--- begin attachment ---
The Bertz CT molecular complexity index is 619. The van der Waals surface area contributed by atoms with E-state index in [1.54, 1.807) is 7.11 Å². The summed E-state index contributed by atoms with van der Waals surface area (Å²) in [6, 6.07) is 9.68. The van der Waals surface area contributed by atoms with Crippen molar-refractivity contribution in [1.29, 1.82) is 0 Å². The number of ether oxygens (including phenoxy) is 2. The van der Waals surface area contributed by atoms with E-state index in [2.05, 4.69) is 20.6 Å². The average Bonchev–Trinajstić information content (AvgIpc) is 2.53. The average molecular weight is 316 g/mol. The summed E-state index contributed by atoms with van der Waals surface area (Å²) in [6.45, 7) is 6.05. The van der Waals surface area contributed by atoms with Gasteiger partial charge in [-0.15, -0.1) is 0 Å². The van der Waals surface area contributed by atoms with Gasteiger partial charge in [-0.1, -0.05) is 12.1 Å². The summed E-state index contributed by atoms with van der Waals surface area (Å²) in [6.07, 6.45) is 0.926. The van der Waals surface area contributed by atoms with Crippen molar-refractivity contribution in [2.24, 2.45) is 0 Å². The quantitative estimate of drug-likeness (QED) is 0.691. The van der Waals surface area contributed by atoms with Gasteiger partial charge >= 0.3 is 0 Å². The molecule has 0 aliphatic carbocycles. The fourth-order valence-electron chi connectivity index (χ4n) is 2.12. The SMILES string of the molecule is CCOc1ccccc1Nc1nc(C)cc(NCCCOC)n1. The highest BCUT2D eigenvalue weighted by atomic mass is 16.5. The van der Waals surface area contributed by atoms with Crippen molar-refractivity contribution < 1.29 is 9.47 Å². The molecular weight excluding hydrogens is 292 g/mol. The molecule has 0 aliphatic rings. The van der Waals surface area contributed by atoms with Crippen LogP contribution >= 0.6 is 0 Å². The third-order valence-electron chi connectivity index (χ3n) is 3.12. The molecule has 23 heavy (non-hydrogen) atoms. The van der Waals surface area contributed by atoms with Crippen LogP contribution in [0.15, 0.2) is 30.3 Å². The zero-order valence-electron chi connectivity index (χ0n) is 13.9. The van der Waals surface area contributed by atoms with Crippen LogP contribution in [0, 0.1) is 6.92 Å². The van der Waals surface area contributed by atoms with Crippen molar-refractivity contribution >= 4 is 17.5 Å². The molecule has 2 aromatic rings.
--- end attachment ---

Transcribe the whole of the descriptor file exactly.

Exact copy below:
The Bertz CT molecular complexity index is 619. The van der Waals surface area contributed by atoms with E-state index in [1.54, 1.807) is 7.11 Å². The summed E-state index contributed by atoms with van der Waals surface area (Å²) in [6, 6.07) is 9.68. The van der Waals surface area contributed by atoms with Crippen molar-refractivity contribution in [1.29, 1.82) is 0 Å². The number of ether oxygens (including phenoxy) is 2. The van der Waals surface area contributed by atoms with E-state index in [2.05, 4.69) is 20.6 Å². The average Bonchev–Trinajstić information content (AvgIpc) is 2.53. The average molecular weight is 316 g/mol. The summed E-state index contributed by atoms with van der Waals surface area (Å²) in [6.45, 7) is 6.05. The van der Waals surface area contributed by atoms with Gasteiger partial charge in [-0.15, -0.1) is 0 Å². The van der Waals surface area contributed by atoms with Gasteiger partial charge in [-0.1, -0.05) is 12.1 Å². The summed E-state index contributed by atoms with van der Waals surface area (Å²) in [6.07, 6.45) is 0.926. The van der Waals surface area contributed by atoms with Crippen molar-refractivity contribution in [2.24, 2.45) is 0 Å². The quantitative estimate of drug-likeness (QED) is 0.691. The van der Waals surface area contributed by atoms with Gasteiger partial charge >= 0.3 is 0 Å². The molecule has 0 aliphatic carbocycles. The fourth-order valence-electron chi connectivity index (χ4n) is 2.12. The SMILES string of the molecule is CCOc1ccccc1Nc1nc(C)cc(NCCCOC)n1. The highest BCUT2D eigenvalue weighted by atomic mass is 16.5. The van der Waals surface area contributed by atoms with Crippen molar-refractivity contribution < 1.29 is 9.47 Å². The molecular weight excluding hydrogens is 292 g/mol. The molecule has 0 aliphatic rings. The van der Waals surface area contributed by atoms with Crippen LogP contribution >= 0.6 is 0 Å². The third-order valence-electron chi connectivity index (χ3n) is 3.12. The molecule has 23 heavy (non-hydrogen) atoms. The van der Waals surface area contributed by atoms with Crippen LogP contribution in [0.15, 0.2) is 30.3 Å². The zero-order valence-electron chi connectivity index (χ0n) is 13.9. The van der Waals surface area contributed by atoms with Crippen LogP contribution in [0, 0.1) is 6.92 Å². The van der Waals surface area contributed by atoms with Crippen molar-refractivity contribution >= 4 is 17.5 Å². The molecule has 2 aromatic rings.